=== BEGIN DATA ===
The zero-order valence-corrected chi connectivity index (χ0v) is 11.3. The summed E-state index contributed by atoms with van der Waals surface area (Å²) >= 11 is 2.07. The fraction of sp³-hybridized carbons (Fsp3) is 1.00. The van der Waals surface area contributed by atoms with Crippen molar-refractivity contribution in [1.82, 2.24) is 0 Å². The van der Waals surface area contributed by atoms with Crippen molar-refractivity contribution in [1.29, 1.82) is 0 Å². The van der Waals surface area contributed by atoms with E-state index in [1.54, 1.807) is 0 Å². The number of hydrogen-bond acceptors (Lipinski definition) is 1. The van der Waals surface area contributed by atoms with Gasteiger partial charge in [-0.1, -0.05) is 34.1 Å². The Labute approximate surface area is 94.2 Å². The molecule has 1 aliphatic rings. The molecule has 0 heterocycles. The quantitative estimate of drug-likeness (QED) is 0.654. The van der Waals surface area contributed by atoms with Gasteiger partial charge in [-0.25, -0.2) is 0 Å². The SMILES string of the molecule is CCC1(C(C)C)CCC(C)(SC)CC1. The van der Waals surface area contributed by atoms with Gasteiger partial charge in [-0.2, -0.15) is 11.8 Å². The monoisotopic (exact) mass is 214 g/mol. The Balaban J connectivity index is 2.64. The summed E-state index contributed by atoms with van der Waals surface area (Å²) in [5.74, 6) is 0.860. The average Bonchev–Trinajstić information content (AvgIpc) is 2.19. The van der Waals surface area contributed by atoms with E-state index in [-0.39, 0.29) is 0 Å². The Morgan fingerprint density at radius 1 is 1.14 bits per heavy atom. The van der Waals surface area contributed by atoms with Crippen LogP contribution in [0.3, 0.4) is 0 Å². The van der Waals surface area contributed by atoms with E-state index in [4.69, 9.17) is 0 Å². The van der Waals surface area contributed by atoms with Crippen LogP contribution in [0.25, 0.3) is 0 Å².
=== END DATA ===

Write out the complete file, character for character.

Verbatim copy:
The zero-order valence-corrected chi connectivity index (χ0v) is 11.3. The summed E-state index contributed by atoms with van der Waals surface area (Å²) >= 11 is 2.07. The fraction of sp³-hybridized carbons (Fsp3) is 1.00. The van der Waals surface area contributed by atoms with Crippen molar-refractivity contribution in [1.82, 2.24) is 0 Å². The van der Waals surface area contributed by atoms with Crippen molar-refractivity contribution in [1.29, 1.82) is 0 Å². The van der Waals surface area contributed by atoms with E-state index in [1.54, 1.807) is 0 Å². The number of hydrogen-bond acceptors (Lipinski definition) is 1. The van der Waals surface area contributed by atoms with Gasteiger partial charge in [-0.1, -0.05) is 34.1 Å². The Labute approximate surface area is 94.2 Å². The molecule has 1 aliphatic rings. The molecule has 0 heterocycles. The quantitative estimate of drug-likeness (QED) is 0.654. The van der Waals surface area contributed by atoms with Gasteiger partial charge in [-0.25, -0.2) is 0 Å². The SMILES string of the molecule is CCC1(C(C)C)CCC(C)(SC)CC1. The van der Waals surface area contributed by atoms with Gasteiger partial charge in [-0.2, -0.15) is 11.8 Å². The monoisotopic (exact) mass is 214 g/mol. The Balaban J connectivity index is 2.64. The summed E-state index contributed by atoms with van der Waals surface area (Å²) in [5.74, 6) is 0.860. The average Bonchev–Trinajstić information content (AvgIpc) is 2.19. The van der Waals surface area contributed by atoms with E-state index in [-0.39, 0.29) is 0 Å². The Morgan fingerprint density at radius 1 is 1.14 bits per heavy atom. The van der Waals surface area contributed by atoms with Crippen LogP contribution in [0.3, 0.4) is 0 Å². The van der Waals surface area contributed by atoms with E-state index in [4.69, 9.17) is 0 Å². The van der Waals surface area contributed by atoms with Crippen LogP contribution in [0.25, 0.3) is 0 Å².